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So-so year for wolves; otters get second look
By Mary Katherine Ray, Wildlife Chair
The wolf population count for 2011 is in. Despite nine known Mexican wolf deaths last year and the fires and the drought, 2011 was not a bad year for wolves. The official count is up to 58, which is eight more in the wild than at the end of 2010. Arizona has 32 and New Mexico 26.
To qualify as a breeding pair, two wolves must have at least two pups who survive until the end of the year, and this year there are six pairs who qualify, as opposed to only two pairs last year. All together 18 new pups were still alive at the time of end-of-year count.
While the numbers are up, six breeding pairs still represent only 12 wolves that are producing the future generations — a minuscule number that clearly shows lobos are still teetering on survival. Interestingly, of the 58 wolves in the wild today, 52 were born in the wild and have never been in captivity.
Taste-aversion trials are underway with captive wolves who are eligible for release and who could further boost the genetic diversity of the existing wild population. They are being fed beef laced with a compound that is tasteless and odorless but that will make them temporarily ill. The idea is for these wolves to associate the eating of beef with being sick so they will know that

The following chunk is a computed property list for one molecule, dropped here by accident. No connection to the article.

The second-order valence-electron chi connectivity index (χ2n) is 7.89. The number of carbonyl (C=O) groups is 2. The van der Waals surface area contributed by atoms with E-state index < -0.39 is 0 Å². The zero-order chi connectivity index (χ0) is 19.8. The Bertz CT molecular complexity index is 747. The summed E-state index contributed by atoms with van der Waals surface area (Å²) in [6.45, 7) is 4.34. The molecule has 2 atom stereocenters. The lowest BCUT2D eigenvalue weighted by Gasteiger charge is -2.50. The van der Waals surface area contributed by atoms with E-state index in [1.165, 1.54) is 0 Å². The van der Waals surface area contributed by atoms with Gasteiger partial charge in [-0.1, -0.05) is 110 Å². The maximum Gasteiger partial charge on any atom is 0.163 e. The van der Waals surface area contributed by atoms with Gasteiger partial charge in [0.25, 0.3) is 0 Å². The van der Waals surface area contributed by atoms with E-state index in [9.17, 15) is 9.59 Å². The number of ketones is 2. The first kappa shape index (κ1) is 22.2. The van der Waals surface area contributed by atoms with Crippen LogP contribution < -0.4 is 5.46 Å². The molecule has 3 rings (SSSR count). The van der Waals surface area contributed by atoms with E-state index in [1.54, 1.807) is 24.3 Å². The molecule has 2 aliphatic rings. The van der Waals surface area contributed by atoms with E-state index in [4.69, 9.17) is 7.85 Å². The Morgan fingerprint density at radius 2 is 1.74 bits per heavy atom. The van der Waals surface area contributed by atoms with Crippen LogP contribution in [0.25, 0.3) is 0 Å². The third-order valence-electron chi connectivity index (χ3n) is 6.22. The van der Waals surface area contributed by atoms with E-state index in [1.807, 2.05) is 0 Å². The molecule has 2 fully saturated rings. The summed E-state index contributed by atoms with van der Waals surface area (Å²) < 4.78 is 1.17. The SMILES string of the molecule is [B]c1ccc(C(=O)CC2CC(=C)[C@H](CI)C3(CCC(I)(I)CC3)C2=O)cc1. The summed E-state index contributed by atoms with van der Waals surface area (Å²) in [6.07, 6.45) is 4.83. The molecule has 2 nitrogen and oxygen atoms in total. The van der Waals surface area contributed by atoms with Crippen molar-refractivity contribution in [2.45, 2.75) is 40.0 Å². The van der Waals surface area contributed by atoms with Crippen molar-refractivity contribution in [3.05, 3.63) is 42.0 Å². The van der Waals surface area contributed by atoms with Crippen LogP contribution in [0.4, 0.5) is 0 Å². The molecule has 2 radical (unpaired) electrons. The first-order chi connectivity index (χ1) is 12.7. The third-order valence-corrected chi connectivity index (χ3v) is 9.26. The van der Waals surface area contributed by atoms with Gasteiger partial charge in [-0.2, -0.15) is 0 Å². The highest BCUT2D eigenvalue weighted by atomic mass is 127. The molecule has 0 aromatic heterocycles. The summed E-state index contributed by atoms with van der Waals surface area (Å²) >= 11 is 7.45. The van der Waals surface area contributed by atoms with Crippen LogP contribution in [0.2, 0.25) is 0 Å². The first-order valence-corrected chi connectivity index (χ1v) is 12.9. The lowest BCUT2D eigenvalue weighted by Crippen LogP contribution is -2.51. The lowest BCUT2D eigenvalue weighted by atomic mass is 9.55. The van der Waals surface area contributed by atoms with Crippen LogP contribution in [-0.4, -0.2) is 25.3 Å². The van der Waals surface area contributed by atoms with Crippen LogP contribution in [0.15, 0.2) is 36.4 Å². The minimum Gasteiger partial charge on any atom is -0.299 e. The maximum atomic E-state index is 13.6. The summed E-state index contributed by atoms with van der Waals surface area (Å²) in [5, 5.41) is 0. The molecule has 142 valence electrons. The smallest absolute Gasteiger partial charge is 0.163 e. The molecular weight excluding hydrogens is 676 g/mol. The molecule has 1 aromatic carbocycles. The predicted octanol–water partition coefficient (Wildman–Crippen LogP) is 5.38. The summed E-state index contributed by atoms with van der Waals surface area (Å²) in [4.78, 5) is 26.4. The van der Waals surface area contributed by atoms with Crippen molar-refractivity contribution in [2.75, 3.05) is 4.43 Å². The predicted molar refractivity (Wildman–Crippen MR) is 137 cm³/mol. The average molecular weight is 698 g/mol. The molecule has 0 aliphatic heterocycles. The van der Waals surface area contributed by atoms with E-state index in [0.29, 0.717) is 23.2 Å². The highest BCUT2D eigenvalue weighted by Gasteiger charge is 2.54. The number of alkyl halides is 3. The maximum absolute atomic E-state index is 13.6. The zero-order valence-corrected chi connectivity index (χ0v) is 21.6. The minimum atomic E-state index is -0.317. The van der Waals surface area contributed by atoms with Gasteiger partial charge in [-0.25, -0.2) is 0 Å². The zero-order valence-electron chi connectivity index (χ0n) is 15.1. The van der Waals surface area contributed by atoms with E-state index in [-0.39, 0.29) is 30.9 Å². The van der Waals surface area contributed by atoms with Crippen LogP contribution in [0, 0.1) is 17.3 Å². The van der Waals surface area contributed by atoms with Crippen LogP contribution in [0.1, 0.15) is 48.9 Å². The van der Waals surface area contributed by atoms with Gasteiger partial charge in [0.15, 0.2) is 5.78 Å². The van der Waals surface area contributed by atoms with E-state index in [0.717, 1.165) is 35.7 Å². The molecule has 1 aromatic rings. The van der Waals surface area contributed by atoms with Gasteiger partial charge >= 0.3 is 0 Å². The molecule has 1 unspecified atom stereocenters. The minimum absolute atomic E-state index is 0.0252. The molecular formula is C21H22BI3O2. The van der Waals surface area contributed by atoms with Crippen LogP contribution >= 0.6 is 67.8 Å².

beef is not what’s for dinner.
Compared to other causes of livestock death, predation ranks very low and predation by wolves even lower, but if it works, it could be something parent wolves pass down to offspring, creating entire packs that don’t prey on livestock. A pack like that might garner protection from everyone, including ranchers.
Mexico released five Mexican wolves into the wild in Sonora just south of the border a few months ago, but officials have confirmed sadly that four of the five are dead already from poisoning, possibly a rodent poison, but the circumstances surrounding the deaths are not clear. The now lone female is still surviving on rodents and rabbits.
So far, no plans have been revealed to add more wolves to the wild in Mexico, but officials say they intend to carry on with lobo recovery there.
Otter reintroduction also came to the forefront recently when New Mexico
Game and Fish declared the agency no longer supported bringing otters back
to the Gila River. The last known otter died there in the early 1950s in a trap
set for beaver. At issue are some endangered fish. Otters are known to eat all
kinds of fish, but they seem to more enjoy non-native carp, crayfish, and
bullfrogs instead. These invaders don’t coexist with native fish in a positive
way, and otters might be just the ticket to restoring the balance helping the
imperiled natives to thrive. In a surprising turn, at the February meeting, the
Game Commission decided to overrule the Department and continue to examine
the pros and cons of bringing otters back to the Gila.
Otter reintroduction in the upper Rio Grande in Northern New Mexico has been very successful. To help, you can write New Mexico Game and Fish and tell them you support returning otters to the Gila too. Send an email to: firstname.lastname@example.org.
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